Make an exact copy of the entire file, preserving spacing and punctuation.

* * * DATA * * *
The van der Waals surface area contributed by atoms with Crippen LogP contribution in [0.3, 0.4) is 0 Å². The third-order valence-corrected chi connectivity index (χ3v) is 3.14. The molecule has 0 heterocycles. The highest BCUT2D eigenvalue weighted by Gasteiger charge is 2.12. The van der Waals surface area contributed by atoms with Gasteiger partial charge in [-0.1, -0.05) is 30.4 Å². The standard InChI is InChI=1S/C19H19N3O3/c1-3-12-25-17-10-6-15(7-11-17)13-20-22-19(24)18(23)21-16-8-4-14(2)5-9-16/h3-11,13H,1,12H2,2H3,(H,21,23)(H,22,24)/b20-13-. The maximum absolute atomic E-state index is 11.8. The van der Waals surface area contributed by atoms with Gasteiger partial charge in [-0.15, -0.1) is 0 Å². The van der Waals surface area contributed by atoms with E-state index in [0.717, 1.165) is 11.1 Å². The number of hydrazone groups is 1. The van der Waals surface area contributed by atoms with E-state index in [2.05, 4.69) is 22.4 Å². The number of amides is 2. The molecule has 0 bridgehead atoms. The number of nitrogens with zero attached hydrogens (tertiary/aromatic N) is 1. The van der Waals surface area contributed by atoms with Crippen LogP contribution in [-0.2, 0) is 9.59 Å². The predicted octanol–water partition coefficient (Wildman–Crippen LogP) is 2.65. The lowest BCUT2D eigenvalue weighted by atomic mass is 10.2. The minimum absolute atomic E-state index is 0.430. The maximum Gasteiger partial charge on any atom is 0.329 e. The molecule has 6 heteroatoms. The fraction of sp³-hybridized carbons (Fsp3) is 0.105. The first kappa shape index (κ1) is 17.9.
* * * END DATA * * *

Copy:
The van der Waals surface area contributed by atoms with Crippen LogP contribution in [0.3, 0.4) is 0 Å². The third-order valence-corrected chi connectivity index (χ3v) is 3.14. The molecule has 0 heterocycles. The highest BCUT2D eigenvalue weighted by Gasteiger charge is 2.12. The van der Waals surface area contributed by atoms with Gasteiger partial charge in [-0.1, -0.05) is 30.4 Å². The standard InChI is InChI=1S/C19H19N3O3/c1-3-12-25-17-10-6-15(7-11-17)13-20-22-19(24)18(23)21-16-8-4-14(2)5-9-16/h3-11,13H,1,12H2,2H3,(H,21,23)(H,22,24)/b20-13-. The maximum absolute atomic E-state index is 11.8. The van der Waals surface area contributed by atoms with Gasteiger partial charge in [-0.15, -0.1) is 0 Å². The van der Waals surface area contributed by atoms with E-state index in [0.717, 1.165) is 11.1 Å². The number of hydrazone groups is 1. The van der Waals surface area contributed by atoms with E-state index in [2.05, 4.69) is 22.4 Å². The number of amides is 2. The molecule has 0 bridgehead atoms. The number of nitrogens with zero attached hydrogens (tertiary/aromatic N) is 1. The van der Waals surface area contributed by atoms with Crippen LogP contribution in [-0.2, 0) is 9.59 Å². The predicted octanol–water partition coefficient (Wildman–Crippen LogP) is 2.65. The lowest BCUT2D eigenvalue weighted by atomic mass is 10.2. The minimum absolute atomic E-state index is 0.430. The maximum Gasteiger partial charge on any atom is 0.329 e. The molecule has 6 heteroatoms. The fraction of sp³-hybridized carbons (Fsp3) is 0.105. The first kappa shape index (κ1) is 17.9.